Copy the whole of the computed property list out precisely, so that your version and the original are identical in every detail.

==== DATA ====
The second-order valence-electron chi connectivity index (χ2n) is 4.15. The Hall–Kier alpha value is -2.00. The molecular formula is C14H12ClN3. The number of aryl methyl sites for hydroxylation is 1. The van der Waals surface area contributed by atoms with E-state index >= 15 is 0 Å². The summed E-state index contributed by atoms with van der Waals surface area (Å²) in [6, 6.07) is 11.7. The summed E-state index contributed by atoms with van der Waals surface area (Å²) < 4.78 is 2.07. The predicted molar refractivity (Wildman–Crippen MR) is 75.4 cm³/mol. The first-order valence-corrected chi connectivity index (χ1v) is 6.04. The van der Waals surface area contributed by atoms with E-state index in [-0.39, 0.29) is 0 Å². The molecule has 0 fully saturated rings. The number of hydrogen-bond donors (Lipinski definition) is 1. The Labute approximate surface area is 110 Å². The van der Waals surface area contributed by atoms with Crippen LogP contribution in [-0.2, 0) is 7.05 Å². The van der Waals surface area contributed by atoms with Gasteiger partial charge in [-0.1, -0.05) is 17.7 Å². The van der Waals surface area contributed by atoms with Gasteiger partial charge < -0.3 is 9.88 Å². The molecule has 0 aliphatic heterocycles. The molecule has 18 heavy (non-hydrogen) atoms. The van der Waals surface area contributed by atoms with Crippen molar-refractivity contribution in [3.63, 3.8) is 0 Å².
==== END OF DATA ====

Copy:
The second-order valence-electron chi connectivity index (χ2n) is 4.15. The Hall–Kier alpha value is -2.00. The molecular formula is C14H12ClN3. The number of aryl methyl sites for hydroxylation is 1. The van der Waals surface area contributed by atoms with E-state index >= 15 is 0 Å². The summed E-state index contributed by atoms with van der Waals surface area (Å²) in [6, 6.07) is 11.7. The summed E-state index contributed by atoms with van der Waals surface area (Å²) < 4.78 is 2.07. The predicted molar refractivity (Wildman–Crippen MR) is 75.4 cm³/mol. The first-order valence-corrected chi connectivity index (χ1v) is 6.04. The van der Waals surface area contributed by atoms with E-state index in [-0.39, 0.29) is 0 Å². The molecule has 0 fully saturated rings. The number of hydrogen-bond donors (Lipinski definition) is 1. The Labute approximate surface area is 110 Å². The van der Waals surface area contributed by atoms with Crippen LogP contribution in [-0.2, 0) is 7.05 Å². The van der Waals surface area contributed by atoms with Gasteiger partial charge in [-0.1, -0.05) is 17.7 Å². The van der Waals surface area contributed by atoms with Gasteiger partial charge < -0.3 is 9.88 Å². The molecule has 0 aliphatic heterocycles. The molecule has 18 heavy (non-hydrogen) atoms. The van der Waals surface area contributed by atoms with Crippen molar-refractivity contribution in [3.63, 3.8) is 0 Å².